Dispelling The Misconceptions About Subtalar Arthroereisis
- Volume 23 - Issue 5 - May 2010
- 27688 reads
- 0 comments
As time progressed, foot surgeons continued to push the envelope to include more active adults with further success. Adults need this procedure as much as any other age group. The problem with instability of the subtalar joint complex is that even though the pathologic condition is present, it may take decades before there are symptoms in the hindfoot.
Myth: Surgeons should not perform subtalar arthroereisis in pediatric patients. In contrast, many foot physicians believe one should only perform this procedure in patients once they have achieved skeletal maturity. The thinking is that the device could lead to stunted osseous growth, leading to more damage as the child grows.
This is simply not true. The sooner the subtalar joint complex stabilizes, the sooner the excessive forces on the musculoskeletal tissues are eliminated. This prevents the cumulative trauma disorders inflicted on these tissues with every step taken.
Clarifying The Long-Term Effects Of Arthroereisis
Myth: Subtalar arthroereisis stents will lead to arthritis within the sinus tarsi later in life. The sinus tarsi is devoid of cartilage and is instead filled with ligamentous tissue, the function of which is to limit the amount of excessive motion of the talus on the calcaneus. Since arthritis is the chronic inflammation within a joint and the sinus tarsi is not a joint, a sinus tarsi stent cannot lead to arthritis within the sinus tarsi.
A subtalar arthroereisis procedure is not joint destructive since it is completely extra-articular. After a thorough search of peer-reviewed literature on subtalar arthroereisis, I could not find one article on the development of “arthritis” within the sinus tarsi after the use of a sinus tarsi implant.
Myth: After the child grows to skeletal maturity, one can remove the sinus tarsi device and maintain osseous correction. This has never been proven as a stand-alone procedure. Many times after removal of the devices, the foot maintains correction. However, some overlook the fact that these patient also underwent other adjunctive osseous and/or soft tissue procedures. Any time I have removed the sinus tarsi device, over time the talus once again ended up slipping out of alignment. One needs to leave these devices in place so they can perform their function.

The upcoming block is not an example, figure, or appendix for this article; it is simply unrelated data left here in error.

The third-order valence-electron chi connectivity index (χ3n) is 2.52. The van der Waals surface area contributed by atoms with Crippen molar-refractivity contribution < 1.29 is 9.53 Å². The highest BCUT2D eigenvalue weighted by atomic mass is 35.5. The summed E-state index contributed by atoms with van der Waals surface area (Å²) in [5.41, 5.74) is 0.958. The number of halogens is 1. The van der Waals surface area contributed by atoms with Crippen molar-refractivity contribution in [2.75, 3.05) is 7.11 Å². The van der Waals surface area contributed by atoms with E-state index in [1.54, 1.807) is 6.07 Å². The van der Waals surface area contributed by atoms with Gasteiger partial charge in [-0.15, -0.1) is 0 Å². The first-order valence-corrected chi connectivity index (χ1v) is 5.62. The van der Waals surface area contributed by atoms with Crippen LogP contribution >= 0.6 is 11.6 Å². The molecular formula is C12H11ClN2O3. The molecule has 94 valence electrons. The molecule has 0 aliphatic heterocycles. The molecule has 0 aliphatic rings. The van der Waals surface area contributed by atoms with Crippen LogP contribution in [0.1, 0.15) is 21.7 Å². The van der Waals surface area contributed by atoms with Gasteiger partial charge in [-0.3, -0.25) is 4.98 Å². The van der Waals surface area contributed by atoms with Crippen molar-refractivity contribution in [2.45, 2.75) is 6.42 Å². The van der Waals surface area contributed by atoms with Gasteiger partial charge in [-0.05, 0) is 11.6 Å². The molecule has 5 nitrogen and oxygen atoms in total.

Myth: As children age, they will need a larger device since the bones will have grown larger. There are no pediatric or adult-sized sinus tarsi devices. According to GraMedica, the manufacturer of the HyProCure sinus tarsi stent, the most common size of the HyProCure sinus tarsi device in the adult foot is size 7. This is followed by size 6.
These two sizes account for more than 70 percent of sinus tarsi stents used all over the world.1 Therefore, if a child receives a size 6 or 7, he or she already has the most common adult sized stent.
We know that by the age of 3, the surrounding osseous chambers of the sinus tarsi have developed yet the growth plates of the talus and calcaneus are still open. This means that the overall dimensions of the sinus tarsi will stay the same yet the bones themselves will continue to grow. Most likely, once the surgeon places the stent into the pediatric foot, the stent size should not change.
Distinguishing Among Sinus Tarsi Stent Designs
Myth: All sinus tarsi stents are the same. There have been many different designs throughout the past decades and for good reason. The sinus tarsi is angulated in an oblique fashion. There are two sections to the sinus tarsi: the outer, more open area referred to as the sinus portion of the sinus tarsi and the deeper, narrower portion called the canalis.